Suzie Jones, Tasmanian Institute of Agriculture
The Tasmanian Institute of Agriculture (TIA) is conducting important research to help growers better predict and control white rot disease in onions.
TIA has been leading research trials over the past two years to measure onion root growth, disease development and environmental conditions, including soil temperature, soil moisture and crop growth.
This information will be used to determine the conditions that precede infection and to develop a risk prediction tool to help growers better control the disease. For example, the information will help onion producers identify when disease is likely to be active in the soil so that fungicides can be applied during periods likely to provide the most effective control.
Onion white rot is a destructive fungal disease that reduces the yield of commercial onion crops. This soil borne disease is caused by Sclerotium cepivorum and affects Allium species including garlic, leek, chives and spring onion.
The fungus infects plant roots and progresses up the roots to the base of the onion bulb. Infection can spread from the roots of one plant to another, resulting in patches of infected plants.
Early above-ground symptoms are white fluffy mould on the stem plate (the junction between the bulb and the roots) and on the lower part of the bulb near the soil surface.
Infection then moves up and into the bulb causing the bulb to rot. As the plant tissues decay, the fungus forms small black reproductive structures (sclerotia). These structures resemble poppy seeds and can lie dormant in the soil for up to 20 years. Sclerotia germination is stimulated by volatile compounds given off by allium roots. When a new onion crop is planted in infested soil, the infection cycle can begin again.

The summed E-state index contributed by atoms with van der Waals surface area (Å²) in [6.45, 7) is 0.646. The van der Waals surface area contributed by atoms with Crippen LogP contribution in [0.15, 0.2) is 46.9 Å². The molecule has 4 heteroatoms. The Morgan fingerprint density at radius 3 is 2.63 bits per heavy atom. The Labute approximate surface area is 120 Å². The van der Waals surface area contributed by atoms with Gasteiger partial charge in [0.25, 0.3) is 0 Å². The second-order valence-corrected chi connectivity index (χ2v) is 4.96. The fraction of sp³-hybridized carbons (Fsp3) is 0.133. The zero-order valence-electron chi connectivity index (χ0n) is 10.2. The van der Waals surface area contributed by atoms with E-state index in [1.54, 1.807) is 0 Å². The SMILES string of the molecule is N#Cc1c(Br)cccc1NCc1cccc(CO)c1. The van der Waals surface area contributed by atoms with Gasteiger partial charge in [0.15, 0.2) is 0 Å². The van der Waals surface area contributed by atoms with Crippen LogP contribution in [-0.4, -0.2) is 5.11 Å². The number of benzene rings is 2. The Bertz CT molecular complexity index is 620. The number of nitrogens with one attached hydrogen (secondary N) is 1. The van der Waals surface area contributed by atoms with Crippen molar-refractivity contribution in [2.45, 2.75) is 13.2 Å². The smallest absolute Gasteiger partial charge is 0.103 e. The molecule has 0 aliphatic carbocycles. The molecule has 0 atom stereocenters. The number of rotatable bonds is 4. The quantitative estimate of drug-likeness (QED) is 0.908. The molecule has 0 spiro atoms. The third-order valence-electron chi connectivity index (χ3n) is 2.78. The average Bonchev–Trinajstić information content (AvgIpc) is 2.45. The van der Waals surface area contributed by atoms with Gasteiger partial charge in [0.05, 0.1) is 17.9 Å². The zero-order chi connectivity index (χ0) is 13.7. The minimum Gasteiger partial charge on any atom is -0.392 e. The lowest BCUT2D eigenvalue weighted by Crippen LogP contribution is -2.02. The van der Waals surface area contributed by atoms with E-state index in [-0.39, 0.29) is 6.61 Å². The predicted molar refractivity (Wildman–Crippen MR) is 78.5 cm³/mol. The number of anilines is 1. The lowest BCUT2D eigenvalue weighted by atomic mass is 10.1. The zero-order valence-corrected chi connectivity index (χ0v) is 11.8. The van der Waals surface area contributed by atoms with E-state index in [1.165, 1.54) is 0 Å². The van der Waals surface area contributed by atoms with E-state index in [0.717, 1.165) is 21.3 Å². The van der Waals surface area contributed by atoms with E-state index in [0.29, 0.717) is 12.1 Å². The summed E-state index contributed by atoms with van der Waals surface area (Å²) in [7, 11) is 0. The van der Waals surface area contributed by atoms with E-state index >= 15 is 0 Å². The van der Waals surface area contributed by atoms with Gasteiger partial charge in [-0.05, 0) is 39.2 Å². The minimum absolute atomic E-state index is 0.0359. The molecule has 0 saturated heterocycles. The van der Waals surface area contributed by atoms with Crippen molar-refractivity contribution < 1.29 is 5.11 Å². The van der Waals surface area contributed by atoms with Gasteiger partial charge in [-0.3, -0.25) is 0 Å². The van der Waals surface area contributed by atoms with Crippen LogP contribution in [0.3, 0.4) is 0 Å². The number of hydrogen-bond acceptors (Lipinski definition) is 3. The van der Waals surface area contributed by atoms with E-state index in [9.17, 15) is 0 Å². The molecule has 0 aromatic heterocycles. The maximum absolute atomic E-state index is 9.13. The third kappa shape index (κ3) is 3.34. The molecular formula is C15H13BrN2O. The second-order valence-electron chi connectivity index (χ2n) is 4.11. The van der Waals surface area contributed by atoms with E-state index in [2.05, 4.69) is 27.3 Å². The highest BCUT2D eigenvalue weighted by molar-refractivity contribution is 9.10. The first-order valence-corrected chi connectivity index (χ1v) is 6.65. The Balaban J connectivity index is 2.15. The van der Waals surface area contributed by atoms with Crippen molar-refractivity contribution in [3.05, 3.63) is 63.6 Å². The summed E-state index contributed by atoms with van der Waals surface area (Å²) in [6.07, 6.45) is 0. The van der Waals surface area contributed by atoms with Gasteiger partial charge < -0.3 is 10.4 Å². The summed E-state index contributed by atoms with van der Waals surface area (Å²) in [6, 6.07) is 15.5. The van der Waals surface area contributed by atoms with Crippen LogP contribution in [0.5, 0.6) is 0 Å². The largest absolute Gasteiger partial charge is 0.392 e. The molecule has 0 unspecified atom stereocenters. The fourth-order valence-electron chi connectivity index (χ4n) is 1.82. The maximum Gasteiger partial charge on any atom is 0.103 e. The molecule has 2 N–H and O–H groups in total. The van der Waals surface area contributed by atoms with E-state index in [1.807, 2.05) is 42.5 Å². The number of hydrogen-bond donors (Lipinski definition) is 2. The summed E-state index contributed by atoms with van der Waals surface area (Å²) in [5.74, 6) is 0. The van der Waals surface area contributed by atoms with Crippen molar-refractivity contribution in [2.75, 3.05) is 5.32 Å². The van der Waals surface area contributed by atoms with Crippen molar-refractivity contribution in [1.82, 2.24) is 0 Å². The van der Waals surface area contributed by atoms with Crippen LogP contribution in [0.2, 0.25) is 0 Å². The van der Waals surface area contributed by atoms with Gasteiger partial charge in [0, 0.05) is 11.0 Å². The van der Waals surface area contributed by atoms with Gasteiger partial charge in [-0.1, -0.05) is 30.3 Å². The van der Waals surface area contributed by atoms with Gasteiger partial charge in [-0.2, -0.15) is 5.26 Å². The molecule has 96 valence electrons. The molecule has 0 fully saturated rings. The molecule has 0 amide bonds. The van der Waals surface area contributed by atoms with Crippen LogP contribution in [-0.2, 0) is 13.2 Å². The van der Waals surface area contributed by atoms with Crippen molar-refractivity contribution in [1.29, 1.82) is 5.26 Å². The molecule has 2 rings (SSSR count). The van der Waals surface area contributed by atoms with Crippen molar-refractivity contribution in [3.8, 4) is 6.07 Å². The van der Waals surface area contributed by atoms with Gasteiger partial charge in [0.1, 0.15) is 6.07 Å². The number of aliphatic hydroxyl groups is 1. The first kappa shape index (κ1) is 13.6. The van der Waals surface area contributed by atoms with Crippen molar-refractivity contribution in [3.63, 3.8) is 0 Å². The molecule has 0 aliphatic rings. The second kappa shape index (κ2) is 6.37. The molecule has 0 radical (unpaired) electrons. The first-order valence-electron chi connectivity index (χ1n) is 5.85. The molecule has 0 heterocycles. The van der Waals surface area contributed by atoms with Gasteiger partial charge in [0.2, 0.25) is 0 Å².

Fungicides are the basis of an integrated disease management approach that includes crop rotations and avoidance of fields known to have had the disease. Fungicides do not affect or eradicate sclerotia, but they can reduce the rate of fungal growth, spread of infection and the subsequent level of affected plants.
Control of the disease at this early stage not only helps to improve saleable yield, but also reduces the chance of sclerotia forming and contributing to disease in subsequent seasons.
Onion white rot infection occurs on plant roots before the above-ground symptoms are visible. This means effective fungicides need to ideally be applied before above-ground symptoms are seen.
Onion root growth data will be collected from six commercial fields for three planting periods: May, July and September.
Planter bag trials are being established at the Tasmanian Institute of Agriculture Vegetable Research Facility at Forthside.
To provide additional data on conditions that promote infection, soil temperature and moisture will also be monitored at an additional three fields (one for each planting period) that are considered to be at risk of developing onion white rot infection.
The trial sampling period commenced in July and will continue until February 2018.
The project is funded by Hort Innovation, using the onion industry levy and funds from the Australian Government.
This article originally appeared in the Advocate on 28 September 2017.
Published on: 03 Oct 2017 9:38am